Skip to main content
padlock icon - secure page this page is secure

Using Experiments to Estimate the Effects of Education on Voter Turnout

Buy Article:

$52.00 + tax (Refund Policy)

The powerful relationship between education and voter turnout is arguably the most well-documented and robust finding in American survey research. Yet the causal interpretation of this relationship remains controversial, with many authors suggesting that the apparent link between education and turnout is spurious. In contrast to previous work, which has relied on observational data to assess the effect of education on voter turnout, this article analyzes two randomized experiments and one quasi-experiment in which educational attainment was altered exogenously. We track the children in these experiments over the long term, examining their voting rates as adults. In all three studies, we find that exogenously induced changes in high school graduation rates have powerful effects on voter turnout rates. These results imply that the correlation between education and turnout is indeed causal. We discuss some of the pathways by which education may transmit its influence.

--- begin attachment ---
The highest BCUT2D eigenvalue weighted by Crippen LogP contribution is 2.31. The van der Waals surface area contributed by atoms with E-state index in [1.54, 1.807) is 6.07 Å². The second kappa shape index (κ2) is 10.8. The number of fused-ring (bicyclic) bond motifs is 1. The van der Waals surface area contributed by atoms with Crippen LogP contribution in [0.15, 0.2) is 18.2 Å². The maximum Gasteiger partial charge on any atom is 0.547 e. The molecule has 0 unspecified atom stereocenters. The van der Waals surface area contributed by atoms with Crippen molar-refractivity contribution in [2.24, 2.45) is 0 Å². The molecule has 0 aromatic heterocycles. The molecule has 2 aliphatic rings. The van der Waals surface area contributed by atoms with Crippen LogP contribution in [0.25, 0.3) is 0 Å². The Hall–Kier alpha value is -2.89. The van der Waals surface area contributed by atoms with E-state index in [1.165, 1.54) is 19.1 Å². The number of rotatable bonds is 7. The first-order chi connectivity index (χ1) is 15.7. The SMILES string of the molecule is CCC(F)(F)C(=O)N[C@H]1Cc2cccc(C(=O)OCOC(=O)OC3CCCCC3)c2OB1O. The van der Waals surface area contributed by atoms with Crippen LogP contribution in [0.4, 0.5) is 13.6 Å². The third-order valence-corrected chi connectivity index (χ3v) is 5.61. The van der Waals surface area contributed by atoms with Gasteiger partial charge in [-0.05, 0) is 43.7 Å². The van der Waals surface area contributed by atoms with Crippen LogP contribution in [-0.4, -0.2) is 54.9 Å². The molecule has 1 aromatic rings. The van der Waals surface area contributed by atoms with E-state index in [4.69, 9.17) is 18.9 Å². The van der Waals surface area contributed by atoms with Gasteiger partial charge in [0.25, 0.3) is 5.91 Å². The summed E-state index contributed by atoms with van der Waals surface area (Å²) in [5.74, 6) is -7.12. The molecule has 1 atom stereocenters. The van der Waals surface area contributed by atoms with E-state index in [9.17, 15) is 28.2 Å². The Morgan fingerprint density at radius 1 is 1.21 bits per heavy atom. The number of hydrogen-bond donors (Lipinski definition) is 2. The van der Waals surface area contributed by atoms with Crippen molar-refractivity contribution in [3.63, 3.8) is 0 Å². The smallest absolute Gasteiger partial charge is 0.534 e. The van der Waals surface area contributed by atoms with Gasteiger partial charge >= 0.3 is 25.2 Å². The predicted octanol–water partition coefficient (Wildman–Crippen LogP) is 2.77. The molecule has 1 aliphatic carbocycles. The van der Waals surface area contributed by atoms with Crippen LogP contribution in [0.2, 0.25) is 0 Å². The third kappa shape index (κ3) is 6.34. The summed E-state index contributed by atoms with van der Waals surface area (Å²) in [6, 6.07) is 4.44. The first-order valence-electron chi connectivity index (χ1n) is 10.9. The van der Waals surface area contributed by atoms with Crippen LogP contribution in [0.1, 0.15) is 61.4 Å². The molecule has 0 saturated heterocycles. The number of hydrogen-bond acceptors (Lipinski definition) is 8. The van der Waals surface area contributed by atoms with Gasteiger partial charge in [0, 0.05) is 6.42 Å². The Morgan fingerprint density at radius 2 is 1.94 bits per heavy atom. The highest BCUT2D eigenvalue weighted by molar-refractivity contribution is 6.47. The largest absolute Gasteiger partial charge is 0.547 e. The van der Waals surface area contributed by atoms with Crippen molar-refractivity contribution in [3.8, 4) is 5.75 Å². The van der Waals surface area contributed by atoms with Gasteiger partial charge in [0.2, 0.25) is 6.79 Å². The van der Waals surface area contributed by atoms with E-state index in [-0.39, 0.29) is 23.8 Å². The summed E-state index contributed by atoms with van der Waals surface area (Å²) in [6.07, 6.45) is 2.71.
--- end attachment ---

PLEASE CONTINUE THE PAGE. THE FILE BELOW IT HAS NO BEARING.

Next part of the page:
No References
No Citations
No Supplementary Data
No Article Media
No Metrics

Document Type: Research Article

Affiliations: 1: U.S. Military Academy, West Point 2: Yale University

Publication date: January 1, 2010

  • Access Key
  • Free content
  • Partial Free content
  • New content
  • Open access content
  • Partial Open access content
  • Subscribed content
  • Partial Subscribed content
  • Free trial content
Cookie Policy
Cookie Policy
Ingenta Connect website makes use of cookies so as to keep track of data that you have filled in. I am Happy with this Find out more